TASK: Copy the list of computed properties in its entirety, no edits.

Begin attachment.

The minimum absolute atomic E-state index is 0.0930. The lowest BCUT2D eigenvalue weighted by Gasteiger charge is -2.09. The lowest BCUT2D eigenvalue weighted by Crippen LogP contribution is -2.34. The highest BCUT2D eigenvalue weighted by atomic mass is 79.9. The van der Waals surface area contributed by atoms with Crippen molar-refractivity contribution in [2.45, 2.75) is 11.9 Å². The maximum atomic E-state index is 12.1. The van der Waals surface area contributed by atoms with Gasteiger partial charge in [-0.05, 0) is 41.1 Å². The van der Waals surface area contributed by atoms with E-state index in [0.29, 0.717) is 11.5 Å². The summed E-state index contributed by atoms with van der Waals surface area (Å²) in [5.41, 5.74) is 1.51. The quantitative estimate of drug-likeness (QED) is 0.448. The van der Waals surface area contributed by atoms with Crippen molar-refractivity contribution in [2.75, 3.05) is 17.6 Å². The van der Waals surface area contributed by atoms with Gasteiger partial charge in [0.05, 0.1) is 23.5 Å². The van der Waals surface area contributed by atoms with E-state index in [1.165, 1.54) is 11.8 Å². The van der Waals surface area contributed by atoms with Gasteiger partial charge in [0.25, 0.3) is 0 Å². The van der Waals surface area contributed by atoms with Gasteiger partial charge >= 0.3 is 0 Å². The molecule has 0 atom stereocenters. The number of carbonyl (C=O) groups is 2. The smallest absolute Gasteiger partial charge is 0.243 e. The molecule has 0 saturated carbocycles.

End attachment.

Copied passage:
The minimum absolute atomic E-state index is 0.0930. The lowest BCUT2D eigenvalue weighted by Gasteiger charge is -2.09. The lowest BCUT2D eigenvalue weighted by Crippen LogP contribution is -2.34. The highest BCUT2D eigenvalue weighted by atomic mass is 79.9. The van der Waals surface area contributed by atoms with Crippen molar-refractivity contribution in [2.45, 2.75) is 11.9 Å². The maximum atomic E-state index is 12.1. The van der Waals surface area contributed by atoms with Gasteiger partial charge in [-0.05, 0) is 41.1 Å². The van der Waals surface area contributed by atoms with E-state index in [0.29, 0.717) is 11.5 Å². The summed E-state index contributed by atoms with van der Waals surface area (Å²) in [5.41, 5.74) is 1.51. The quantitative estimate of drug-likeness (QED) is 0.448. The van der Waals surface area contributed by atoms with Crippen molar-refractivity contribution in [2.75, 3.05) is 17.6 Å². The van der Waals surface area contributed by atoms with Gasteiger partial charge in [0.05, 0.1) is 23.5 Å². The van der Waals surface area contributed by atoms with E-state index in [1.165, 1.54) is 11.8 Å². The van der Waals surface area contributed by atoms with Gasteiger partial charge in [0.25, 0.3) is 0 Å². The van der Waals surface area contributed by atoms with Gasteiger partial charge >= 0.3 is 0 Å². The molecule has 0 atom stereocenters. The number of carbonyl (C=O) groups is 2. The smallest absolute Gasteiger partial charge is 0.243 e. The molecule has 0 saturated carbocycles.